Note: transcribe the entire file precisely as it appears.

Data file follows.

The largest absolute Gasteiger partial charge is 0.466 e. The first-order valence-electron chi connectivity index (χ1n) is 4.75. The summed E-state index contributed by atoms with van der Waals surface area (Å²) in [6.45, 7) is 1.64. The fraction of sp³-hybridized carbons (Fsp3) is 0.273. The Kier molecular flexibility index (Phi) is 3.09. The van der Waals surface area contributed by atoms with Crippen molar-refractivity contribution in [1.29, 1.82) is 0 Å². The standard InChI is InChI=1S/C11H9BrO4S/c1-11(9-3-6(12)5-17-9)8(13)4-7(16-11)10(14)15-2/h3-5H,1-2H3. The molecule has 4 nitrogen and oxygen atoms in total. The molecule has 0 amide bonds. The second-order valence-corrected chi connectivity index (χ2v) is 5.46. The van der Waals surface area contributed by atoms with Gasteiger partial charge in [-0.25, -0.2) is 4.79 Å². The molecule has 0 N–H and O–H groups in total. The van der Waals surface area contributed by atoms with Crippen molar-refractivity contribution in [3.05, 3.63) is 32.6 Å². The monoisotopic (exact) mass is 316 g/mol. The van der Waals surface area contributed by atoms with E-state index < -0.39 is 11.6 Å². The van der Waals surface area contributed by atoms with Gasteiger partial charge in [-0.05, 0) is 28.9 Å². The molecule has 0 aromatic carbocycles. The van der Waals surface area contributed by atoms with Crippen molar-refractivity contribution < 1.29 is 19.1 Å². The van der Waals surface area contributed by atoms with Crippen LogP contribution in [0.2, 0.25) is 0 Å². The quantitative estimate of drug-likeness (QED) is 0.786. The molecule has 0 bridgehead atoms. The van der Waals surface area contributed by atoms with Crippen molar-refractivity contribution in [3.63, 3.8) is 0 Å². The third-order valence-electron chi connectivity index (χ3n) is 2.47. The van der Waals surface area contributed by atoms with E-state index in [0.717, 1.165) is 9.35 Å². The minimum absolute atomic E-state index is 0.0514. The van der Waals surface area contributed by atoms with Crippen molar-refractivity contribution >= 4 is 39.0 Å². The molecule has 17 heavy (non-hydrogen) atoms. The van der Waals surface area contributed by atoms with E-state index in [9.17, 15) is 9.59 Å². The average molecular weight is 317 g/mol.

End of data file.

The largest absolute Gasteiger partial charge is 0.466 e. The first-order valence-electron chi connectivity index (χ1n) is 4.75. The summed E-state index contributed by atoms with van der Waals surface area (Å²) in [6.45, 7) is 1.64. The fraction of sp³-hybridized carbons (Fsp3) is 0.273. The Kier molecular flexibility index (Phi) is 3.09. The van der Waals surface area contributed by atoms with Crippen molar-refractivity contribution in [1.29, 1.82) is 0 Å². The standard InChI is InChI=1S/C11H9BrO4S/c1-11(9-3-6(12)5-17-9)8(13)4-7(16-11)10(14)15-2/h3-5H,1-2H3. The molecule has 4 nitrogen and oxygen atoms in total. The molecule has 0 amide bonds. The second-order valence-corrected chi connectivity index (χ2v) is 5.46. The van der Waals surface area contributed by atoms with Gasteiger partial charge in [-0.25, -0.2) is 4.79 Å². The molecule has 0 N–H and O–H groups in total. The van der Waals surface area contributed by atoms with Crippen molar-refractivity contribution in [3.05, 3.63) is 32.6 Å². The monoisotopic (exact) mass is 316 g/mol. The van der Waals surface area contributed by atoms with E-state index < -0.39 is 11.6 Å². The van der Waals surface area contributed by atoms with Gasteiger partial charge in [-0.05, 0) is 28.9 Å². The molecule has 0 aromatic carbocycles. The van der Waals surface area contributed by atoms with Crippen molar-refractivity contribution < 1.29 is 19.1 Å². The van der Waals surface area contributed by atoms with Crippen LogP contribution in [0.2, 0.25) is 0 Å². The quantitative estimate of drug-likeness (QED) is 0.786. The molecule has 0 bridgehead atoms. The van der Waals surface area contributed by atoms with Crippen molar-refractivity contribution in [3.63, 3.8) is 0 Å². The third-order valence-electron chi connectivity index (χ3n) is 2.47. The van der Waals surface area contributed by atoms with E-state index in [0.717, 1.165) is 9.35 Å². The minimum absolute atomic E-state index is 0.0514. The van der Waals surface area contributed by atoms with Crippen molar-refractivity contribution >= 4 is 39.0 Å². The molecule has 17 heavy (non-hydrogen) atoms. The van der Waals surface area contributed by atoms with E-state index in [9.17, 15) is 9.59 Å². The average molecular weight is 317 g/mol.